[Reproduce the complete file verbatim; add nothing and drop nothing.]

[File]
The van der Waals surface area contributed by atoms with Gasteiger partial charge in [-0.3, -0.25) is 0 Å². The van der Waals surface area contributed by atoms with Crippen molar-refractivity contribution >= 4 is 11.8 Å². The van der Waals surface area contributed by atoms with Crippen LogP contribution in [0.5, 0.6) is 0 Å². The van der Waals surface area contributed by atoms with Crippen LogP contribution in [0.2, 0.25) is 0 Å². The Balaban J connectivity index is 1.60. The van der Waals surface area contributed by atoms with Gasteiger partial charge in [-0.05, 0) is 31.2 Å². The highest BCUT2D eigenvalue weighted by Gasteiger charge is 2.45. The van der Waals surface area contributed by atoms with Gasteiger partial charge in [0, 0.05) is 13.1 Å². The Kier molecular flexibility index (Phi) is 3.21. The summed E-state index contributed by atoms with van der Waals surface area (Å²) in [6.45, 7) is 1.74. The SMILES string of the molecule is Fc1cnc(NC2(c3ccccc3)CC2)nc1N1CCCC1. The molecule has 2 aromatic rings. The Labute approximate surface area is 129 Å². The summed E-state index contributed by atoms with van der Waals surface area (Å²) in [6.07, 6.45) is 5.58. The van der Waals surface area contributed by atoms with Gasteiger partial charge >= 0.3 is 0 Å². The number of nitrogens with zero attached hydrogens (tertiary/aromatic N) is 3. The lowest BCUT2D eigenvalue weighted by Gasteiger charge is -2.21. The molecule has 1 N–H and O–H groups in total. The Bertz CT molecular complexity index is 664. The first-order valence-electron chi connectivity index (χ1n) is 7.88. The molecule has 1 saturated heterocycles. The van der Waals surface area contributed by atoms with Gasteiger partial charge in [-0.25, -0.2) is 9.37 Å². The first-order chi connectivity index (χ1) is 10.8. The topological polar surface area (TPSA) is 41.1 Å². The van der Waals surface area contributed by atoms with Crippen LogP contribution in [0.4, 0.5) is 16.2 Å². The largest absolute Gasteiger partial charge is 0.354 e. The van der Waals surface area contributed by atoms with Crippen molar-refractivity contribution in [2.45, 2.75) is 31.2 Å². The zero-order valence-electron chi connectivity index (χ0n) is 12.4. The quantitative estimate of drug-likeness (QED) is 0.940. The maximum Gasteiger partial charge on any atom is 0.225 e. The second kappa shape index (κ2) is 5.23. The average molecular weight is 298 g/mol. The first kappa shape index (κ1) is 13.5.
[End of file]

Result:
The van der Waals surface area contributed by atoms with Gasteiger partial charge in [-0.3, -0.25) is 0 Å². The van der Waals surface area contributed by atoms with Crippen molar-refractivity contribution >= 4 is 11.8 Å². The van der Waals surface area contributed by atoms with Crippen LogP contribution in [0.5, 0.6) is 0 Å². The van der Waals surface area contributed by atoms with Crippen LogP contribution in [0.2, 0.25) is 0 Å². The Balaban J connectivity index is 1.60. The van der Waals surface area contributed by atoms with Gasteiger partial charge in [-0.05, 0) is 31.2 Å². The highest BCUT2D eigenvalue weighted by Gasteiger charge is 2.45. The van der Waals surface area contributed by atoms with Gasteiger partial charge in [0, 0.05) is 13.1 Å². The Kier molecular flexibility index (Phi) is 3.21. The summed E-state index contributed by atoms with van der Waals surface area (Å²) in [6.45, 7) is 1.74. The SMILES string of the molecule is Fc1cnc(NC2(c3ccccc3)CC2)nc1N1CCCC1. The molecule has 2 aromatic rings. The Labute approximate surface area is 129 Å². The summed E-state index contributed by atoms with van der Waals surface area (Å²) in [6.07, 6.45) is 5.58. The van der Waals surface area contributed by atoms with Gasteiger partial charge >= 0.3 is 0 Å². The number of nitrogens with zero attached hydrogens (tertiary/aromatic N) is 3. The lowest BCUT2D eigenvalue weighted by Gasteiger charge is -2.21. The molecule has 1 N–H and O–H groups in total. The Bertz CT molecular complexity index is 664. The first-order valence-electron chi connectivity index (χ1n) is 7.88. The molecule has 1 saturated heterocycles. The van der Waals surface area contributed by atoms with Gasteiger partial charge in [-0.25, -0.2) is 9.37 Å². The first-order chi connectivity index (χ1) is 10.8. The topological polar surface area (TPSA) is 41.1 Å². The van der Waals surface area contributed by atoms with Crippen LogP contribution in [0.4, 0.5) is 16.2 Å². The largest absolute Gasteiger partial charge is 0.354 e. The van der Waals surface area contributed by atoms with Crippen molar-refractivity contribution in [2.45, 2.75) is 31.2 Å². The zero-order valence-electron chi connectivity index (χ0n) is 12.4. The quantitative estimate of drug-likeness (QED) is 0.940. The maximum Gasteiger partial charge on any atom is 0.225 e. The second kappa shape index (κ2) is 5.23. The average molecular weight is 298 g/mol. The first kappa shape index (κ1) is 13.5.